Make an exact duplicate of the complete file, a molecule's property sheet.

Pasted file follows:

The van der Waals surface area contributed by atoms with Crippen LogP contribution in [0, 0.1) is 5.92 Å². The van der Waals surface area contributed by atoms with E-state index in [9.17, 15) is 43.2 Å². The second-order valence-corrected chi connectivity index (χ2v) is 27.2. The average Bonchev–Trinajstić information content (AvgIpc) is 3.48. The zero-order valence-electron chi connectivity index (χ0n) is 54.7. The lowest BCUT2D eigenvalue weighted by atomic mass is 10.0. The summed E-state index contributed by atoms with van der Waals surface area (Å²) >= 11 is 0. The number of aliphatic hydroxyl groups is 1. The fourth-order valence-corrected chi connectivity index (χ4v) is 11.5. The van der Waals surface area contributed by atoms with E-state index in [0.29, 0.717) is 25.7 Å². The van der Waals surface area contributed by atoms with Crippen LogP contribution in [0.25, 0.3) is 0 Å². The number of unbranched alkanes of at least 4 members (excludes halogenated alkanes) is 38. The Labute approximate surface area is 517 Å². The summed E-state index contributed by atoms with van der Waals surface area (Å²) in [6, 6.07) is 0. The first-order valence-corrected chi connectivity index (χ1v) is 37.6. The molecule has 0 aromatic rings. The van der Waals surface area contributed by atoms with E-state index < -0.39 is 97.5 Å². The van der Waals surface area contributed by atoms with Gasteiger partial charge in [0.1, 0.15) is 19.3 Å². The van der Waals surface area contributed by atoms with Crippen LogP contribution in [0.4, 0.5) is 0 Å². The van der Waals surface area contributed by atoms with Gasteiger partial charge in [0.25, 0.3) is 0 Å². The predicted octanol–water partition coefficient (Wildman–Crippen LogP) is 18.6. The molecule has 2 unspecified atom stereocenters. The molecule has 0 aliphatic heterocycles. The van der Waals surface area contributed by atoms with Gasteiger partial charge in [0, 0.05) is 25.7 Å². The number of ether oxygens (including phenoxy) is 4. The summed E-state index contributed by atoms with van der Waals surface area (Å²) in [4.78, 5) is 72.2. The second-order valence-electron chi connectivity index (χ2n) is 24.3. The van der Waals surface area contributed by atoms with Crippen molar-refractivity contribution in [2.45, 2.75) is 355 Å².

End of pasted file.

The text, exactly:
The van der Waals surface area contributed by atoms with Crippen LogP contribution in [0, 0.1) is 5.92 Å². The van der Waals surface area contributed by atoms with E-state index in [9.17, 15) is 43.2 Å². The second-order valence-corrected chi connectivity index (χ2v) is 27.2. The average Bonchev–Trinajstić information content (AvgIpc) is 3.48. The zero-order valence-electron chi connectivity index (χ0n) is 54.7. The lowest BCUT2D eigenvalue weighted by atomic mass is 10.0. The summed E-state index contributed by atoms with van der Waals surface area (Å²) >= 11 is 0. The number of aliphatic hydroxyl groups is 1. The fourth-order valence-corrected chi connectivity index (χ4v) is 11.5. The van der Waals surface area contributed by atoms with E-state index in [0.29, 0.717) is 25.7 Å². The van der Waals surface area contributed by atoms with Crippen LogP contribution in [0.25, 0.3) is 0 Å². The number of unbranched alkanes of at least 4 members (excludes halogenated alkanes) is 38. The Labute approximate surface area is 517 Å². The summed E-state index contributed by atoms with van der Waals surface area (Å²) in [6, 6.07) is 0. The first-order valence-corrected chi connectivity index (χ1v) is 37.6. The molecule has 0 aromatic rings. The van der Waals surface area contributed by atoms with E-state index < -0.39 is 97.5 Å². The van der Waals surface area contributed by atoms with Gasteiger partial charge in [0.1, 0.15) is 19.3 Å². The van der Waals surface area contributed by atoms with Crippen LogP contribution in [0.4, 0.5) is 0 Å². The van der Waals surface area contributed by atoms with Gasteiger partial charge in [0.25, 0.3) is 0 Å². The predicted octanol–water partition coefficient (Wildman–Crippen LogP) is 18.6. The molecule has 2 unspecified atom stereocenters. The molecule has 0 aliphatic heterocycles. The van der Waals surface area contributed by atoms with Gasteiger partial charge in [0, 0.05) is 25.7 Å². The number of ether oxygens (including phenoxy) is 4. The summed E-state index contributed by atoms with van der Waals surface area (Å²) in [4.78, 5) is 72.2. The second-order valence-electron chi connectivity index (χ2n) is 24.3. The van der Waals surface area contributed by atoms with Crippen molar-refractivity contribution in [2.45, 2.75) is 355 Å².